Yemen abandons human rights in the name of countering terrorism

The Yemeni authorities must stop sacrificing human rights in the name of security as they confront threats from al-Qa’ida, Zaidi Shi’a rebels in the north, and address growing demands for secession in the south, Amnesty International said today in a new report.

Yemen: Cracking Down Under Pressure documents a catalogue of human rights violations including unlawful killings of those accused of links to al-Qa’ida and Southern Movement activists, and arbitrary arrests, torture and unfair trials.

Yemenis accused of supporting the Huthis who are armed Zaidi Shi’a rebels in the northern Sa’dah region, or the Southern Movement, have also been targeted for arbitrary detention, unfair trials in specialized courts and beatings, together with journalists, dissenters, human rights defenders, and critics of the government.

Some have been subjected to enforced disappearance for weeks or months by largely unaccountable security agencies that report directly to Yemen’s President Ali Abdullah Saleh.

“An extremely worrying trend has developed where the Yemeni authorities, under pressure from the USA and others to fight al-Qa’ida, and Saudi Arabia to deal with the Huthis, have been citing national security as a pretext to deal with opposition and stifle all criticism.” said Malcolm Smart, Amnesty International’s Director for the Middle East and North Africa Programme.

“All measures taken in the name of countering terrorism or other security challenges in Yemen must have at its heart the protection of human rights.”

The number of death sentences passed in trials of people accused of having links to al-Qa’ida, or to the Huthi armed group has noticeably increased. In 2009, at least 34 people accused of links to Huthi armed groups were sentenced to death.

The security forces have killed at least 113 people since 2009 in operations the government says target “terrorists”. Attacks have become more frequent since December 2009 with security forces in some cases making no attempt to detain suspects before killing them.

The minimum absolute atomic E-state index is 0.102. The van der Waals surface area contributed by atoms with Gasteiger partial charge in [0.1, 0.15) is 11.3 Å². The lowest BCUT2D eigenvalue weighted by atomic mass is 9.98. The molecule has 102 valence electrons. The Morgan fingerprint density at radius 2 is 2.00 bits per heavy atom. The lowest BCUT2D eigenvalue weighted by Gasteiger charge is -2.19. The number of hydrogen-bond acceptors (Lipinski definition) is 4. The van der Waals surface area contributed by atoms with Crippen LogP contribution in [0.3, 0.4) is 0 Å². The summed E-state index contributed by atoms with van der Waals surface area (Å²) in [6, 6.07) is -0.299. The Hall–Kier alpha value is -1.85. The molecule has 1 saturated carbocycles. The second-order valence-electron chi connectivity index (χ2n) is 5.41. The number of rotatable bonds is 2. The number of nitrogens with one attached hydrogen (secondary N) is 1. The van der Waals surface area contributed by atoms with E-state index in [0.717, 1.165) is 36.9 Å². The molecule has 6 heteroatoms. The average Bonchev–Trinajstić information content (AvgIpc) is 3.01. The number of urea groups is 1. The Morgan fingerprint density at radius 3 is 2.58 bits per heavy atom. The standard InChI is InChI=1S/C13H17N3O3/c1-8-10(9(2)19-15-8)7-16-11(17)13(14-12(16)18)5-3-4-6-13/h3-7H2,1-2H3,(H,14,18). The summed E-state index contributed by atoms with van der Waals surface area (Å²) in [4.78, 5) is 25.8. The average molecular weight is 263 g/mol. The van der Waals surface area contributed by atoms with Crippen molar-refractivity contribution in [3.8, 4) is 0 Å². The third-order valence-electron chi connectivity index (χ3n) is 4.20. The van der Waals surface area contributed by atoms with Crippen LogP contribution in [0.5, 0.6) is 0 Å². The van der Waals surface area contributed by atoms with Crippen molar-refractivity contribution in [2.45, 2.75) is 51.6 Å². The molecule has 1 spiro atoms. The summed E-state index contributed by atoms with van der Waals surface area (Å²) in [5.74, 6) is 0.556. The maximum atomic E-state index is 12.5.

At least 41 people were killed, 21 of them children and 14 of them women, on 17 December 2009 when their settlement in al-Ma’jalah area in the southern district of Abyan was hit by missiles.

“The Yemeni authorities have a duty to ensure public safety and to bring to justice those engaged in attacks that deliberately target members of the public, but when doing so they must abide by international law,” said Malcolm Smart. “Enforced disappearances, torture and other ill-treatment, and extrajudicial executions are never permissible, and the Yemeni authorities must immediately cease these violations.”

“It is particularly worrying that states such as Saudi Arabia and the USA are directly or indirectly aiding the Yemeni government in a downward spiral away from previously improving human rights record.”

The Southern Movement is a loose coalition of individuals, political groups and other organizations advocating for greater rights for people in the south, with origins tracing back to the 1994 civil war between northern and southern Yemen. Many factions of the Movement now call for the south to secede from the rest of Yemen.

Huthis, followers of Hussain Badr al-Din al-Huthi in the region of Sa’dah, have been fighting the government since 2004 in what initially began as a protest at the US led invasion of Iraq, but developed into armed conflict particularly after the killing of their leader by the government.

The Specialized Criminal Court (SCC) was created in the name of ‘countering terrorism’ in 1999, its remit expanded in 2004, and three additional SCCs were then established in 2009. The SCC has been used to convict people such as journalists covering the conflict in Sa’dah, or grievances expressed by the Southern Movement. 

Hundreds have been tried by the SCC since its establishment.

This court is now being used by the Yemeni authorities against a wide range of people whose activities or disclosures are considered hostile or harmful to the government.

Qassem Askar Jubran, former diplomat, and Fadi Ba’oom, political activist, were arrested in April 2009, charged with “harming the independence of the Republic” and “the unity of Yemen” and for organizing protests in aid of the Southern Movement. Both were sentenced to five years’ imprisonment in March 2010, and have since been released.

“All they have against him is involvement in the Southern Movement, writing in al-Ayyam newspaper, attending gatherings,” Salah Askar Jubran, Qassem’s brother told Amnesty International in March.

The creation of the Specialized Press and Publications Court (SPPC) in May 2009 was widely seen as a government attempt to suppress non-violent opposition and the expression of critical views in the media.

Anissa Uthman, a journalist working for al-Wassat newspaper, is among several journalists and editors tried by the SPPC. In her absence she was sentenced to three months’ imprisonment in January 2010 on charges of defaming President Saleh. According to reports, she was prosecuted because of articles she wrote criticizing the arrest and imprisonment of human rights activists.